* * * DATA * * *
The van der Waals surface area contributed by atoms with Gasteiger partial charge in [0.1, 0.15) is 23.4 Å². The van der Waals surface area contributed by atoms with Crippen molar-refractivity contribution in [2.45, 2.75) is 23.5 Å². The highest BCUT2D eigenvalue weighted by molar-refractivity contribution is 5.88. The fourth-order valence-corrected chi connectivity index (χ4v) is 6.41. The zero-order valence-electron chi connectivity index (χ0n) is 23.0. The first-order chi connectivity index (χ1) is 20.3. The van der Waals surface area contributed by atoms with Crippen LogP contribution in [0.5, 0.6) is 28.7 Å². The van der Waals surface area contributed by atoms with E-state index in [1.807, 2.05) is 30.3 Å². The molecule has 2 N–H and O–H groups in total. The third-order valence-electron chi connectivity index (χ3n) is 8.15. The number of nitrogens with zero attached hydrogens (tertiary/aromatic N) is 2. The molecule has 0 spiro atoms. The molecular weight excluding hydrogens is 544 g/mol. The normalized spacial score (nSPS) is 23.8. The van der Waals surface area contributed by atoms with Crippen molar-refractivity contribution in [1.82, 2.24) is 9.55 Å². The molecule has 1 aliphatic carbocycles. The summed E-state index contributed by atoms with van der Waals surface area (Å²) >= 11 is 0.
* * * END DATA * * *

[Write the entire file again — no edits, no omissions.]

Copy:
The van der Waals surface area contributed by atoms with Gasteiger partial charge in [0.1, 0.15) is 23.4 Å². The van der Waals surface area contributed by atoms with Crippen molar-refractivity contribution in [2.45, 2.75) is 23.5 Å². The highest BCUT2D eigenvalue weighted by molar-refractivity contribution is 5.88. The fourth-order valence-corrected chi connectivity index (χ4v) is 6.41. The zero-order valence-electron chi connectivity index (χ0n) is 23.0. The first-order chi connectivity index (χ1) is 20.3. The van der Waals surface area contributed by atoms with Crippen LogP contribution in [0.5, 0.6) is 28.7 Å². The van der Waals surface area contributed by atoms with E-state index in [1.807, 2.05) is 30.3 Å². The molecule has 2 N–H and O–H groups in total. The third-order valence-electron chi connectivity index (χ3n) is 8.15. The number of nitrogens with zero attached hydrogens (tertiary/aromatic N) is 2. The molecule has 0 spiro atoms. The molecular weight excluding hydrogens is 544 g/mol. The normalized spacial score (nSPS) is 23.8. The van der Waals surface area contributed by atoms with Crippen molar-refractivity contribution in [1.82, 2.24) is 9.55 Å². The molecule has 1 aliphatic carbocycles. The summed E-state index contributed by atoms with van der Waals surface area (Å²) >= 11 is 0.